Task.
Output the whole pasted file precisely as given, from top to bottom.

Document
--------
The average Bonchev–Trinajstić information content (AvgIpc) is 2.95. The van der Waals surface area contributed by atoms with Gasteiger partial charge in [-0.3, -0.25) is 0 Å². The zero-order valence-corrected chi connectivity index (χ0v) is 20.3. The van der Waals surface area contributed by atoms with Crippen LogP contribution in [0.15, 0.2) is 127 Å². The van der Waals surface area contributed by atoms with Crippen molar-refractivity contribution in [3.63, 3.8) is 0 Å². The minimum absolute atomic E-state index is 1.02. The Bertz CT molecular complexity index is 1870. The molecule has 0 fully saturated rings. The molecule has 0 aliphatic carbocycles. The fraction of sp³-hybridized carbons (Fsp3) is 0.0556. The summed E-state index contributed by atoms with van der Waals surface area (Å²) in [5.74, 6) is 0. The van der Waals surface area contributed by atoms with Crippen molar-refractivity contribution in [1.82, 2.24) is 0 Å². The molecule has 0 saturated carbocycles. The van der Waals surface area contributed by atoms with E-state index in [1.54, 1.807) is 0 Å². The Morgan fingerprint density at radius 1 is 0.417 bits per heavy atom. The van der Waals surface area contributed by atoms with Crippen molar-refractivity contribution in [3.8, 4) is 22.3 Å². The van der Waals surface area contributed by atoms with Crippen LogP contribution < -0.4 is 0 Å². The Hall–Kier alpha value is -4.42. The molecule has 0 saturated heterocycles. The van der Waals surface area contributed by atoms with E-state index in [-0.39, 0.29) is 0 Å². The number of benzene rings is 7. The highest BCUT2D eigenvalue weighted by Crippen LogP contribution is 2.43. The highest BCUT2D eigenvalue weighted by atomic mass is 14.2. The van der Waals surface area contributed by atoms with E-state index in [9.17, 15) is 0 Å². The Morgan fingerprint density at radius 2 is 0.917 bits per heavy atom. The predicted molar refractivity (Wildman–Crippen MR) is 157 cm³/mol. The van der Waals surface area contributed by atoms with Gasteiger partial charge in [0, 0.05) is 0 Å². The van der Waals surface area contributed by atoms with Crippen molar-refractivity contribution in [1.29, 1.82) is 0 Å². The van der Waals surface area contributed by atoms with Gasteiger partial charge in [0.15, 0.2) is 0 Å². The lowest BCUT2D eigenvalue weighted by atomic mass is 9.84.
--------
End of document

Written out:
The average Bonchev–Trinajstić information content (AvgIpc) is 2.95. The van der Waals surface area contributed by atoms with Gasteiger partial charge in [-0.3, -0.25) is 0 Å². The zero-order valence-corrected chi connectivity index (χ0v) is 20.3. The van der Waals surface area contributed by atoms with Crippen LogP contribution in [0.15, 0.2) is 127 Å². The van der Waals surface area contributed by atoms with Crippen molar-refractivity contribution in [3.63, 3.8) is 0 Å². The minimum absolute atomic E-state index is 1.02. The Bertz CT molecular complexity index is 1870. The molecule has 0 fully saturated rings. The molecule has 0 aliphatic carbocycles. The fraction of sp³-hybridized carbons (Fsp3) is 0.0556. The summed E-state index contributed by atoms with van der Waals surface area (Å²) in [5.74, 6) is 0. The van der Waals surface area contributed by atoms with Crippen molar-refractivity contribution in [1.82, 2.24) is 0 Å². The molecule has 0 saturated carbocycles. The van der Waals surface area contributed by atoms with E-state index in [1.54, 1.807) is 0 Å². The Morgan fingerprint density at radius 1 is 0.417 bits per heavy atom. The van der Waals surface area contributed by atoms with Crippen molar-refractivity contribution in [3.8, 4) is 22.3 Å². The van der Waals surface area contributed by atoms with Crippen LogP contribution < -0.4 is 0 Å². The Hall–Kier alpha value is -4.42. The molecule has 0 saturated heterocycles. The van der Waals surface area contributed by atoms with E-state index in [-0.39, 0.29) is 0 Å². The number of benzene rings is 7. The highest BCUT2D eigenvalue weighted by Crippen LogP contribution is 2.43. The highest BCUT2D eigenvalue weighted by atomic mass is 14.2. The van der Waals surface area contributed by atoms with E-state index in [9.17, 15) is 0 Å². The Morgan fingerprint density at radius 2 is 0.917 bits per heavy atom. The predicted molar refractivity (Wildman–Crippen MR) is 157 cm³/mol. The van der Waals surface area contributed by atoms with Gasteiger partial charge in [0, 0.05) is 0 Å². The van der Waals surface area contributed by atoms with Crippen molar-refractivity contribution in [1.29, 1.82) is 0 Å². The van der Waals surface area contributed by atoms with Gasteiger partial charge in [0.15, 0.2) is 0 Å². The lowest BCUT2D eigenvalue weighted by atomic mass is 9.84.